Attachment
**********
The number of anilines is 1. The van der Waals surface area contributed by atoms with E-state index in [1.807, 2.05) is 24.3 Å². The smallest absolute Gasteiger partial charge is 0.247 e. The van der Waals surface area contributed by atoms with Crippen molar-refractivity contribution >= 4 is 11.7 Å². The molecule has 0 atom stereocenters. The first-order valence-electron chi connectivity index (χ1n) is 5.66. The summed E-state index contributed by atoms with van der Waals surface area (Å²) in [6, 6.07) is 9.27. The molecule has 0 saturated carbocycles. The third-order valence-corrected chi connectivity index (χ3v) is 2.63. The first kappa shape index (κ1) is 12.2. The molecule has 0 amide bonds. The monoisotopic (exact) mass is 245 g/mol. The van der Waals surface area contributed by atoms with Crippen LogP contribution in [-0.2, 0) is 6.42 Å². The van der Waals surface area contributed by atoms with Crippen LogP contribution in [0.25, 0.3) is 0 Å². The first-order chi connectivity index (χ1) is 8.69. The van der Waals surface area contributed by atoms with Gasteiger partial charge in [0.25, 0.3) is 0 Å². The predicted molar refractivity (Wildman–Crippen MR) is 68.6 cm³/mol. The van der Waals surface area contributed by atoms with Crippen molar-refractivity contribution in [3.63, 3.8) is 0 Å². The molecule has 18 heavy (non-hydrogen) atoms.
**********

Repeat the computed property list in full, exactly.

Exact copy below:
The number of anilines is 1. The van der Waals surface area contributed by atoms with E-state index in [1.807, 2.05) is 24.3 Å². The smallest absolute Gasteiger partial charge is 0.247 e. The van der Waals surface area contributed by atoms with Crippen molar-refractivity contribution >= 4 is 11.7 Å². The molecule has 0 atom stereocenters. The first-order valence-electron chi connectivity index (χ1n) is 5.66. The summed E-state index contributed by atoms with van der Waals surface area (Å²) in [6, 6.07) is 9.27. The molecule has 0 saturated carbocycles. The third-order valence-corrected chi connectivity index (χ3v) is 2.63. The first kappa shape index (κ1) is 12.2. The molecule has 0 amide bonds. The monoisotopic (exact) mass is 245 g/mol. The van der Waals surface area contributed by atoms with Crippen LogP contribution in [-0.2, 0) is 6.42 Å². The van der Waals surface area contributed by atoms with Crippen LogP contribution in [0.25, 0.3) is 0 Å². The first-order chi connectivity index (χ1) is 8.69. The van der Waals surface area contributed by atoms with Gasteiger partial charge in [0.25, 0.3) is 0 Å². The predicted molar refractivity (Wildman–Crippen MR) is 68.6 cm³/mol. The van der Waals surface area contributed by atoms with Crippen molar-refractivity contribution in [3.63, 3.8) is 0 Å². The molecule has 18 heavy (non-hydrogen) atoms.